I am proud to work in an industry that doesn’t quit, but, frankly, I’m also exhausted, watching us continually do more with less. And despite my meandering sidebar/headliner personal story, it was that moment, in my driveway, in the final quiet moments of our move that I wasn’t calm. I was white hot mad. I was angry that, for Joe, his indignity came from one bad bid and he was hell-bent on getting his take. For me, underbidding and doing the job is my everyday. And I put out the best prayer an atheist can to all the nonprofits out there that will spend the coming months and years trying to rebuild Texas and Florida. They will get underbid everyday. And they won’t leave. They won’t quit.

In the meantime, I’ll continue to work through project Q with less and somehow manage to attribute some amount of success to the daily slog. I will also deeply enjoy writing Joe’s Better Business Bureau review.

– Sarah

Finding Joy as a Recovering Development Director

Kids find joy everywhere–like in puddles. The adult would probably say, “Eeks! Gad! Get out of the puddle next to the monkey cages! You’ll get a diseeeeaaase!” Adults sometimes have to study joy, chart a course of action and commit. Every. Damn. Day.

A few months ago my husband and I had three weeks to get our house ready to sell. Prepping a home for buyers in my hood means creating an aggressively perfect environment that is usually created by 50 of Martha Stewart’s best production and design associates. I was out of my league and did what most obsessive, ill-equipped but over-resourced NY-Metro area suburban moms would do: I studied the solution and became maniacal. I read Marie Kondō’s, “The Life-Changing Magic of Tidying Up: The Japanese Art of Decluttering and Organizing,” and claimed her mantra: ‘Throw away anything that doesn’t give you joy.’ One filled dumpster and 30 bags of donated stuff later (and, OK, a storage facility), I came close to the bliss that Marie promises. Hell, I may even be skinnier and smarter and my skin more radiant. I rose to the insanity of the house-selling market, but, more, I learned how to let go. As a recovering development director, I can take Kondō one step further: I can thank all my years as a burdened Development Director, having to own and sweat through every element and nuance of a fundraising program. I can honor the past, thank it for what I’ve learned, and then toss it in the dumpster next to my broken NordicTrack.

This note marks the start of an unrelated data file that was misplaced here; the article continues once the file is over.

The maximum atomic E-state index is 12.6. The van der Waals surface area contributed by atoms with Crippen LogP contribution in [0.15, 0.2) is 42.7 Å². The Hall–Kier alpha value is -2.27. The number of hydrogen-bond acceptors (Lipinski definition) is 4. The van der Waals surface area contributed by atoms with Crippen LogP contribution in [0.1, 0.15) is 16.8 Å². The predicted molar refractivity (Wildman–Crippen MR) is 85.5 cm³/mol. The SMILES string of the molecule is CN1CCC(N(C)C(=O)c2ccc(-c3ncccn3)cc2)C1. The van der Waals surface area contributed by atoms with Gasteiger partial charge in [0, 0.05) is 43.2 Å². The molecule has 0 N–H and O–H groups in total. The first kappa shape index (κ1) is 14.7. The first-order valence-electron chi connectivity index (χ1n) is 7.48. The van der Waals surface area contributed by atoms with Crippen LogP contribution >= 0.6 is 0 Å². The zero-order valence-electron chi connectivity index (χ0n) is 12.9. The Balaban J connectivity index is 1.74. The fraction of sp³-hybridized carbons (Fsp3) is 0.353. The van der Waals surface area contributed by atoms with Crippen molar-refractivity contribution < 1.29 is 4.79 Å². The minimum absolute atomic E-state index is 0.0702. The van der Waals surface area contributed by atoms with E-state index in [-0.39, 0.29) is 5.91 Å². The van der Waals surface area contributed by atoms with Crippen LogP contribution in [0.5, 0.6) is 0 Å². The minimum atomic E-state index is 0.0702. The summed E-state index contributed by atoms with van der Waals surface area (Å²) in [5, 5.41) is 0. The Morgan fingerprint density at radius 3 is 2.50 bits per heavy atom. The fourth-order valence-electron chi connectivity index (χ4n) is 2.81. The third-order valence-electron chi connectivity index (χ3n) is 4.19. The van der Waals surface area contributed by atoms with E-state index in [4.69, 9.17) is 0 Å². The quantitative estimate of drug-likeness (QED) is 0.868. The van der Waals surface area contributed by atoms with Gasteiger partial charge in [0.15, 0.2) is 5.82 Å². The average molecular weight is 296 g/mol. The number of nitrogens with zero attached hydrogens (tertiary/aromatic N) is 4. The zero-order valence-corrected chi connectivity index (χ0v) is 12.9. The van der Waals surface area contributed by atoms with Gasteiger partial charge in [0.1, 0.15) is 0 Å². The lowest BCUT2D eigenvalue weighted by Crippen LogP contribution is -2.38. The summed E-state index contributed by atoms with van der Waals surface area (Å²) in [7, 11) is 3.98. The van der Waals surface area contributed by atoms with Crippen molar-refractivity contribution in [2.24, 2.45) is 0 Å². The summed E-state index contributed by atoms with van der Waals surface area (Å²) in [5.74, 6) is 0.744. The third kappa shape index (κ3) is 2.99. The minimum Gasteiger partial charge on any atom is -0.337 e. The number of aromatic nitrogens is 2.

I have one main goal in my current position as a fundraiser: launch and develop a new foundation to support its parent nonprofit. It’s exciting, and the possibilities for creating a long-term source of support for this particular institution is huge. I love this job, but I get in my own way. It’s like having a conversation with my writing buddy, Jon. We start in one direction, and 4 minutes later our squirrel brain kicks in and the conversation turns from developing a nascent donor base to Jason Mamoa redeeming my lifelong love of Aquaman. At work, I may start the day researching individuals and setting up the next round of meetings, and then all of a sudden I’m volunteering to write content for the new website because I’m convinced I’m the only one who should handle this burden.